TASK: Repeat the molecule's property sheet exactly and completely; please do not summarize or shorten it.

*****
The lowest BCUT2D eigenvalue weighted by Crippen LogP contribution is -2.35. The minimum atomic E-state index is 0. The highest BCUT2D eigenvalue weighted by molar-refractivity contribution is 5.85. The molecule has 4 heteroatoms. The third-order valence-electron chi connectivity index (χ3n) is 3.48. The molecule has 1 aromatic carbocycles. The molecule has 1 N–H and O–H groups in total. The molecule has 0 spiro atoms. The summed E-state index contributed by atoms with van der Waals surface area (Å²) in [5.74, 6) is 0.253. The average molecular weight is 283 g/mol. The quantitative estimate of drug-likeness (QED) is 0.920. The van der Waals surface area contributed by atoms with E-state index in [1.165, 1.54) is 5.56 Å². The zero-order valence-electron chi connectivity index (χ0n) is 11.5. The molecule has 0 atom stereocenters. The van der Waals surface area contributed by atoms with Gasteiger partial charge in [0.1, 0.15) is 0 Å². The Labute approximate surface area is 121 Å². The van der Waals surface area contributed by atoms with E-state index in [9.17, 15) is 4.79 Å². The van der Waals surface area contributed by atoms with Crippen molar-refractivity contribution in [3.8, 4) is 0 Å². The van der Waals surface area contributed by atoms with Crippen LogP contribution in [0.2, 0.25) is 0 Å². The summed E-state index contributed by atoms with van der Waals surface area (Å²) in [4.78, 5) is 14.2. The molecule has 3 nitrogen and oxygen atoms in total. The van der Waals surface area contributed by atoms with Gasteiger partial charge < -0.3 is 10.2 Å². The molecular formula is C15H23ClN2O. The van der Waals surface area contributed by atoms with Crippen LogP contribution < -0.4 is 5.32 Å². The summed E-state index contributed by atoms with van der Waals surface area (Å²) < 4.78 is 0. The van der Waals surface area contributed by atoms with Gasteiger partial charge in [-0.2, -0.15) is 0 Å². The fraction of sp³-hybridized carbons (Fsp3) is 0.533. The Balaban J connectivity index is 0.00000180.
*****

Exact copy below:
The lowest BCUT2D eigenvalue weighted by Crippen LogP contribution is -2.35. The minimum atomic E-state index is 0. The highest BCUT2D eigenvalue weighted by molar-refractivity contribution is 5.85. The molecule has 4 heteroatoms. The third-order valence-electron chi connectivity index (χ3n) is 3.48. The molecule has 1 aromatic carbocycles. The molecule has 1 N–H and O–H groups in total. The molecule has 0 spiro atoms. The summed E-state index contributed by atoms with van der Waals surface area (Å²) in [5.74, 6) is 0.253. The average molecular weight is 283 g/mol. The quantitative estimate of drug-likeness (QED) is 0.920. The van der Waals surface area contributed by atoms with E-state index in [1.165, 1.54) is 5.56 Å². The zero-order valence-electron chi connectivity index (χ0n) is 11.5. The molecule has 0 atom stereocenters. The van der Waals surface area contributed by atoms with Gasteiger partial charge in [0.1, 0.15) is 0 Å². The Labute approximate surface area is 121 Å². The van der Waals surface area contributed by atoms with E-state index in [9.17, 15) is 4.79 Å². The van der Waals surface area contributed by atoms with Crippen molar-refractivity contribution in [3.8, 4) is 0 Å². The van der Waals surface area contributed by atoms with Crippen LogP contribution in [0.2, 0.25) is 0 Å². The summed E-state index contributed by atoms with van der Waals surface area (Å²) in [4.78, 5) is 14.2. The molecule has 3 nitrogen and oxygen atoms in total. The van der Waals surface area contributed by atoms with Gasteiger partial charge < -0.3 is 10.2 Å². The molecular formula is C15H23ClN2O. The van der Waals surface area contributed by atoms with Crippen LogP contribution < -0.4 is 5.32 Å². The summed E-state index contributed by atoms with van der Waals surface area (Å²) < 4.78 is 0. The van der Waals surface area contributed by atoms with Gasteiger partial charge in [-0.2, -0.15) is 0 Å². The fraction of sp³-hybridized carbons (Fsp3) is 0.533. The Balaban J connectivity index is 0.00000180.